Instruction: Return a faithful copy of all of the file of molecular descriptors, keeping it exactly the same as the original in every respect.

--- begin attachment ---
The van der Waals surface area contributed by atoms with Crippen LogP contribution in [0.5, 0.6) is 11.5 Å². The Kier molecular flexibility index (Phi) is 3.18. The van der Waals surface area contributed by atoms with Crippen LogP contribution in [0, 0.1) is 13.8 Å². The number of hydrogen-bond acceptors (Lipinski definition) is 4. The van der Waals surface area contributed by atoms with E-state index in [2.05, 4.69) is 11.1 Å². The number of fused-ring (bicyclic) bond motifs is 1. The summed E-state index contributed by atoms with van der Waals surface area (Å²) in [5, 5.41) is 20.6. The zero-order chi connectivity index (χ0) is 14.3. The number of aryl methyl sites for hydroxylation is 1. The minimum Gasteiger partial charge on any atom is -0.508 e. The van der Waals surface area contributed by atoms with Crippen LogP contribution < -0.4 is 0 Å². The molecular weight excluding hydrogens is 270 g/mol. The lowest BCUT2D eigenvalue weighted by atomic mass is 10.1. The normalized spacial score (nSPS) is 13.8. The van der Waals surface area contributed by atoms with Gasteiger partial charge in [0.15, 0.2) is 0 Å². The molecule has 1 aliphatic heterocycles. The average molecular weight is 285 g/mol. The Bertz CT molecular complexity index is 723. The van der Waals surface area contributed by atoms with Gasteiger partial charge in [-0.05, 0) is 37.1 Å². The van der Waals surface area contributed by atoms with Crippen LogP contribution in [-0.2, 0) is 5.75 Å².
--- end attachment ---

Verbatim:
The van der Waals surface area contributed by atoms with Crippen LogP contribution in [0.5, 0.6) is 11.5 Å². The Kier molecular flexibility index (Phi) is 3.18. The van der Waals surface area contributed by atoms with Crippen LogP contribution in [0, 0.1) is 13.8 Å². The number of hydrogen-bond acceptors (Lipinski definition) is 4. The van der Waals surface area contributed by atoms with E-state index in [2.05, 4.69) is 11.1 Å². The number of fused-ring (bicyclic) bond motifs is 1. The summed E-state index contributed by atoms with van der Waals surface area (Å²) in [5, 5.41) is 20.6. The zero-order chi connectivity index (χ0) is 14.3. The number of aryl methyl sites for hydroxylation is 1. The minimum Gasteiger partial charge on any atom is -0.508 e. The van der Waals surface area contributed by atoms with Crippen LogP contribution < -0.4 is 0 Å². The molecular weight excluding hydrogens is 270 g/mol. The lowest BCUT2D eigenvalue weighted by atomic mass is 10.1. The normalized spacial score (nSPS) is 13.8. The van der Waals surface area contributed by atoms with Gasteiger partial charge in [0.15, 0.2) is 0 Å². The molecule has 1 aliphatic heterocycles. The average molecular weight is 285 g/mol. The Bertz CT molecular complexity index is 723. The van der Waals surface area contributed by atoms with Gasteiger partial charge in [-0.05, 0) is 37.1 Å². The van der Waals surface area contributed by atoms with Crippen LogP contribution in [-0.2, 0) is 5.75 Å².